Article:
A Thai woman who claimed on Facebook earlier this month that a mysterious “good citizen” had returned her expensive wallet, may face charges under the Computer Act.
A summons was issued for her to answer the charges by June 29, because police believe the online story was fabricated.
The offence of inputting false information onto the Internet is punishable with maximum five-year imprisonment and/or a maximum Bt100,000 fine.
Thai netizens were full of praise when they heard about the story from Punnarom Supablapaskorn’s Facebook post, to which she also attached a photo of the man’s hand-written note.
The note said he was poor but he was good so he returned to the wallet to the owner – in exchange for Bt200 cash to buy an alcohol drink and cover the post fee and his time.
The note was signed with the nickname “Nuay” following a Thai proverb “Pid Thong Lang Phra” (sticking an adhesive gold leaf onto the back of Buddha statue or doing good secretly).
As some netizens doubted the story’s authenticity, Punnarom said that she later talked to Nuay – a construction worker – about the requested payment.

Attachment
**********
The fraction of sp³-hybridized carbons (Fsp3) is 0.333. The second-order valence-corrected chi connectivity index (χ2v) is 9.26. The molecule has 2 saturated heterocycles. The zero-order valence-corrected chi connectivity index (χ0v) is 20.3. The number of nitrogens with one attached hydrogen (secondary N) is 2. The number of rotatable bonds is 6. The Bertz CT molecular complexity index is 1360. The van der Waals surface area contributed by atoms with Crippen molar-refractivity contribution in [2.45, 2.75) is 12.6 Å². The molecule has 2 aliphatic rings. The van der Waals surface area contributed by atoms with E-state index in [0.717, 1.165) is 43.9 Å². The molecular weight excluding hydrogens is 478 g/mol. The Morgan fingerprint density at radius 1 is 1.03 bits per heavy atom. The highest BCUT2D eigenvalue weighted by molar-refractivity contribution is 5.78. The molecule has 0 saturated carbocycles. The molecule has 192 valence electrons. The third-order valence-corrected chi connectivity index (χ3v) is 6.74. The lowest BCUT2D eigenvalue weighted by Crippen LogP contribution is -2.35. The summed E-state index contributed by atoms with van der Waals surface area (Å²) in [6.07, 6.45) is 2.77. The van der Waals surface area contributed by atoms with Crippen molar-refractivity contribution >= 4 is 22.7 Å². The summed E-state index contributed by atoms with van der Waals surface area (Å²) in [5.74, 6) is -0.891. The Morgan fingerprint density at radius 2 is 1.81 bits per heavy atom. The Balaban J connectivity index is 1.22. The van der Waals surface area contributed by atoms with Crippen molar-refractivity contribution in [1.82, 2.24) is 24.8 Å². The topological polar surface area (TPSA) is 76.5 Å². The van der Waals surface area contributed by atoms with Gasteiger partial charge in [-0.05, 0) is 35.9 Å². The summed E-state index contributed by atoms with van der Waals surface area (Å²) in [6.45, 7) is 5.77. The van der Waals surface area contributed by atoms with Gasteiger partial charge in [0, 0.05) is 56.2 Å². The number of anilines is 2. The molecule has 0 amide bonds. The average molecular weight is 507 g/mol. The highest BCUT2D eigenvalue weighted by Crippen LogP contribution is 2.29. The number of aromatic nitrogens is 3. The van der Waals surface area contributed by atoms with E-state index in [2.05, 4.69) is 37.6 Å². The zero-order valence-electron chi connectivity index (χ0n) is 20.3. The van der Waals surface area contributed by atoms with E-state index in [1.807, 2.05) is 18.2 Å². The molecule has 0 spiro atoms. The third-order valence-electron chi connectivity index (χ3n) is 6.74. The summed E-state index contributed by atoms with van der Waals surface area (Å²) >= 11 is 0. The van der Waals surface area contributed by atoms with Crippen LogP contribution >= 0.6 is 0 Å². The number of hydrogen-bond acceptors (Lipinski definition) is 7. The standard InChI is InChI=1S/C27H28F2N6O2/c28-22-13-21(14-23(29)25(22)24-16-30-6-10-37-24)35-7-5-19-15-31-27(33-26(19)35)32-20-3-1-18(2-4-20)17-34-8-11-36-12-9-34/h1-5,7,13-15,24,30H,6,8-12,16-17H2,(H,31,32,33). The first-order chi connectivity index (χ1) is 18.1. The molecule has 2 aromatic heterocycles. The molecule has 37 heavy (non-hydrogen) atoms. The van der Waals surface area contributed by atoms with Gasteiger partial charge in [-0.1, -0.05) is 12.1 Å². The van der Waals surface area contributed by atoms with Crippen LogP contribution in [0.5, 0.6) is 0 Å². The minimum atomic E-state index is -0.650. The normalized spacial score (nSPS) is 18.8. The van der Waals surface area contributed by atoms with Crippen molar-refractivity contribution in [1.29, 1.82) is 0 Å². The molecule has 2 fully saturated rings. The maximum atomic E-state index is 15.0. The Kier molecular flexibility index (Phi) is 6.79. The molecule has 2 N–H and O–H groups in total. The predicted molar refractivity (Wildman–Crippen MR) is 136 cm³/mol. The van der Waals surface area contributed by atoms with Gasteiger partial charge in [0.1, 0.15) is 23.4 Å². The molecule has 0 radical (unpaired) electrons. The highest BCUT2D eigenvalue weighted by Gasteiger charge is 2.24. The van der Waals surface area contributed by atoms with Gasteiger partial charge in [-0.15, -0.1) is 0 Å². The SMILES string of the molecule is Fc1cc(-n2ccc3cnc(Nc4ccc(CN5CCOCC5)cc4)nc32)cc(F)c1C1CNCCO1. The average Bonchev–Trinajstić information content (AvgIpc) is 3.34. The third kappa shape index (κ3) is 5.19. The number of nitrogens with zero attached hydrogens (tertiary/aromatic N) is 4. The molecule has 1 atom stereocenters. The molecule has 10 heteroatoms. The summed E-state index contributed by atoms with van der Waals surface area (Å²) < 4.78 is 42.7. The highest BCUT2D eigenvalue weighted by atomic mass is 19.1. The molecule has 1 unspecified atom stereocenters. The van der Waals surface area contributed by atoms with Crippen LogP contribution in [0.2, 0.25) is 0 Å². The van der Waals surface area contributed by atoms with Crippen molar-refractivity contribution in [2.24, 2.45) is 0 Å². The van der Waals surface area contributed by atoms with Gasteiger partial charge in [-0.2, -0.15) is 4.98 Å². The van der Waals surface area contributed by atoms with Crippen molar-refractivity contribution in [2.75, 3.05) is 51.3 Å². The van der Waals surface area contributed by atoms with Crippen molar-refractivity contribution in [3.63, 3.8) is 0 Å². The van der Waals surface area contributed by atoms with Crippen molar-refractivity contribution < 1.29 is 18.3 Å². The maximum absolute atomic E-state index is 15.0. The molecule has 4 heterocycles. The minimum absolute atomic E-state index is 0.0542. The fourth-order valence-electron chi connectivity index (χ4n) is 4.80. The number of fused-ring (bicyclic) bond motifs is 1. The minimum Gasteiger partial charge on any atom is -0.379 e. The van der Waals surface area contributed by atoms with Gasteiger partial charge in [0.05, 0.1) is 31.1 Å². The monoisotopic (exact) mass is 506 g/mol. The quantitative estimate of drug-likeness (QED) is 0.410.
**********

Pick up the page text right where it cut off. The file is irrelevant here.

However, the man said he didn’t want her to send him any money after all as he was already content with the alcohol drink.
Pol Colonel Siriwat Deepor, the spokesman and deputy commander of the Royal Thai Police’s Technology Crime Suppression Division, said on Friday that some may wonder why police would go after Punnarom.
He said this case was about inputting false information onto the computer system to cause doubt and confusion and may be done for a hidden agenda.
He said more than 100,000 people had shared the story to others while many people filed complaints with the TCSD to investigate.
TCSD chief Pol Maj General Paiboon Noihoon had officers probe this case gathering witnesses’ testimonies and checking on the woman’s residence and the post office, Siriwat said.
Police are more than 90 per cent convinced that the story was fabricated so they are proceeding with legal action against the woman, who has now reportedly deleted her Facebook account.
Siriwat urged Thais not to post false information to boost their online identities and create doubt and confusion as that could be punishable by Thai law. He warned others not to share such stories before checking the information’s authenticity as they could become the tool of ill-intentioned persons.